Matt Yonkovit
Wow, yeah, because the concept of bigger is better, bigger is better. I just want to get the biggest I can get.

Ananias Tsalouchidis
why bigger, because we see high CPU time. Okay. But if you ever went through the real issue, because you may have, let’s say, five queries that are not well optimized, or your schema is not optimized 100%. And you could simply create a few indexes, and that would solve the high CPU problem. So this way, you are saving 1000s of dollars or hours.

Matt Yonkovit
Yeah, I mean, it could be a giant, giant sink there. So Ananias, I’d like to end my podcasts with a few rapid-fire questions. It’s just to kind of get to know you the random Oh, don’t get scared. I actually get scared. A few rapid-fire questions just on random things in the database and nondatabase space.

Ananias Tsalouchidis
how much time for each one?

Matt Yonkovit
It’s supposed to be quick, like rapidly. So. So for instance, let me start. What is your favorite MySQL feature?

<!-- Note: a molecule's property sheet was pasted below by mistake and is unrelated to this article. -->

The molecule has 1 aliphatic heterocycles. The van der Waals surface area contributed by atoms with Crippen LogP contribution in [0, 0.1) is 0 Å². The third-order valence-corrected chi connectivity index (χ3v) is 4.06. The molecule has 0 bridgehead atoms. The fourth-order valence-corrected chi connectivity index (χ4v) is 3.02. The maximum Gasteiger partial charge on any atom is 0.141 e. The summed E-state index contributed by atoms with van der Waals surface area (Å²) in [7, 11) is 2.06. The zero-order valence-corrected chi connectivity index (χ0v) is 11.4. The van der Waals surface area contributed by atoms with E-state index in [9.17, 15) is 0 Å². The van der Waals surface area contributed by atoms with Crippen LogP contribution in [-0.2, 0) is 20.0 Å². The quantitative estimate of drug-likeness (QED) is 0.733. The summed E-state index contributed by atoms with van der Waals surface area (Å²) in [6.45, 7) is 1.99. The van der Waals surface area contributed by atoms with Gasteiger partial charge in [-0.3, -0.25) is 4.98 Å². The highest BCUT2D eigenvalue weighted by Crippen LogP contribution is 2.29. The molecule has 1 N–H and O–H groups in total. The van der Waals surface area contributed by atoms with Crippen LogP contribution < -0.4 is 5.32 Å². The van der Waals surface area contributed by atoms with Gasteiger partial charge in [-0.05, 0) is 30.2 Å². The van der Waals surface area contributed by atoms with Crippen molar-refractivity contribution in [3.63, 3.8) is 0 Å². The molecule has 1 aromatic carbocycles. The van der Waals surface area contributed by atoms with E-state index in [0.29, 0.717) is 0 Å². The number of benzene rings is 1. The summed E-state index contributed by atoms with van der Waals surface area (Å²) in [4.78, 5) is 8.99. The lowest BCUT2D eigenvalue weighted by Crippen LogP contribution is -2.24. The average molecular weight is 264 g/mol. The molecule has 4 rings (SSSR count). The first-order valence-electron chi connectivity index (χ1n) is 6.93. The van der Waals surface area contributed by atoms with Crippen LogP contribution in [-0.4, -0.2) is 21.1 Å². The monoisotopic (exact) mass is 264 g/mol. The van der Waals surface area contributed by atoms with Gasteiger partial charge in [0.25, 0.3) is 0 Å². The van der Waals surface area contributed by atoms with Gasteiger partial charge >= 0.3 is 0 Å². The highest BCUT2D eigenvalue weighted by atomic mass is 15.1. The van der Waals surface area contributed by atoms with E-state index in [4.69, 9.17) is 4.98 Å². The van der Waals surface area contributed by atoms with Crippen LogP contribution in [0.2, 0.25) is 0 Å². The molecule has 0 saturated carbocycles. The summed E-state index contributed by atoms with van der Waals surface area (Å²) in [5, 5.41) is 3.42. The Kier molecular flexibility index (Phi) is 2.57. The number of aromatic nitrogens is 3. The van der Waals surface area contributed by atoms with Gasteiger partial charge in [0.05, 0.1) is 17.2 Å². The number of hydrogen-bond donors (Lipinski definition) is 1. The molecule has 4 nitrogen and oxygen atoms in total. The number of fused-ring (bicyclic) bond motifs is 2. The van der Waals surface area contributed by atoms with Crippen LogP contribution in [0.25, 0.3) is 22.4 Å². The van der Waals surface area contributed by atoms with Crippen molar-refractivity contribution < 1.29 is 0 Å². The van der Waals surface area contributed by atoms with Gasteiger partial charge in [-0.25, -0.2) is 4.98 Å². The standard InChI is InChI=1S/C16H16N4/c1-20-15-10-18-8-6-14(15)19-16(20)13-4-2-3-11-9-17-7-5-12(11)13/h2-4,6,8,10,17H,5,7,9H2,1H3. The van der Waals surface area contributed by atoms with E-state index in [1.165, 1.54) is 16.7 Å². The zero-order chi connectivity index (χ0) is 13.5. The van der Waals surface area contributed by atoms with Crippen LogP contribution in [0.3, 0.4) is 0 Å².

Ananias Tsalouchidis
Replication

Matt Yonkovit
Replication. Okay, fair enough. What’s your favorite Linux sysadmin database tool? What do you what’s your favorite tool?

Ananias Tsalouchidis
That’s not an easy question.

Matt Yonkovit
Oh, you don’t have a favorite tool.

Ananias Tsalouchidis
These are too many. I don’t know where to focus. It’s the bus itself where I can just log into a server and start doing crazy things

Matt Yonkovit
You just like the shell that to you. Yeah, shell guy. Yeah. Okay. Favorite programming language?

Ananias Tsalouchidis Perl.

Matt Yonkovit
Your old-school Perl. My least favorite programming language? Which one do you hate?

Ananias Tsalouchidis Python

Matt Yonkovit You hate Python. Oh, wow. That’s heard by a lot of folks on the team.

Ananias Tsalouchidis
That should just say between you and me. Okay. Don’t tell anyone.